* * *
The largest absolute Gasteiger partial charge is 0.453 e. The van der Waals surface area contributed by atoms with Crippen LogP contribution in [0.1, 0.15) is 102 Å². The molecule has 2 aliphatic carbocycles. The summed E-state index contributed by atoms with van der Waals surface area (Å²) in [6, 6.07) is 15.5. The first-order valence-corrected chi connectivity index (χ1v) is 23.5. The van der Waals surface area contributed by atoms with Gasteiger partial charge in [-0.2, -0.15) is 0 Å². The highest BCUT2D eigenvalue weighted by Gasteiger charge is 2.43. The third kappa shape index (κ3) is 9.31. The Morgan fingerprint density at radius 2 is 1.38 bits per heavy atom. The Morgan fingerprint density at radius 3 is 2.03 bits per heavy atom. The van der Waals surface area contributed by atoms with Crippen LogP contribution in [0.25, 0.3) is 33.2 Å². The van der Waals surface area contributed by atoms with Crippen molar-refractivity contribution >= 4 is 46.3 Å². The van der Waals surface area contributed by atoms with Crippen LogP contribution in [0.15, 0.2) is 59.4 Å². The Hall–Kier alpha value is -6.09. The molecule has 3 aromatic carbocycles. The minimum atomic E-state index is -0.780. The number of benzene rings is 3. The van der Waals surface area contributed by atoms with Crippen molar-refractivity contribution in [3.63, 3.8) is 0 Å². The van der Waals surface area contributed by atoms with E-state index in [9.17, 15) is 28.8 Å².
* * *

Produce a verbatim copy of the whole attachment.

The largest absolute Gasteiger partial charge is 0.453 e. The van der Waals surface area contributed by atoms with Crippen LogP contribution in [0.1, 0.15) is 102 Å². The molecule has 2 aliphatic carbocycles. The summed E-state index contributed by atoms with van der Waals surface area (Å²) in [6, 6.07) is 15.5. The first-order valence-corrected chi connectivity index (χ1v) is 23.5. The van der Waals surface area contributed by atoms with Gasteiger partial charge in [-0.2, -0.15) is 0 Å². The highest BCUT2D eigenvalue weighted by Gasteiger charge is 2.43. The third kappa shape index (κ3) is 9.31. The Morgan fingerprint density at radius 2 is 1.38 bits per heavy atom. The Morgan fingerprint density at radius 3 is 2.03 bits per heavy atom. The van der Waals surface area contributed by atoms with Crippen LogP contribution in [0.25, 0.3) is 33.2 Å². The van der Waals surface area contributed by atoms with Crippen molar-refractivity contribution >= 4 is 46.3 Å². The van der Waals surface area contributed by atoms with Crippen LogP contribution in [0.15, 0.2) is 59.4 Å². The Hall–Kier alpha value is -6.09. The molecule has 3 aromatic carbocycles. The minimum atomic E-state index is -0.780. The number of benzene rings is 3. The van der Waals surface area contributed by atoms with Crippen molar-refractivity contribution in [3.63, 3.8) is 0 Å². The van der Waals surface area contributed by atoms with E-state index in [9.17, 15) is 28.8 Å².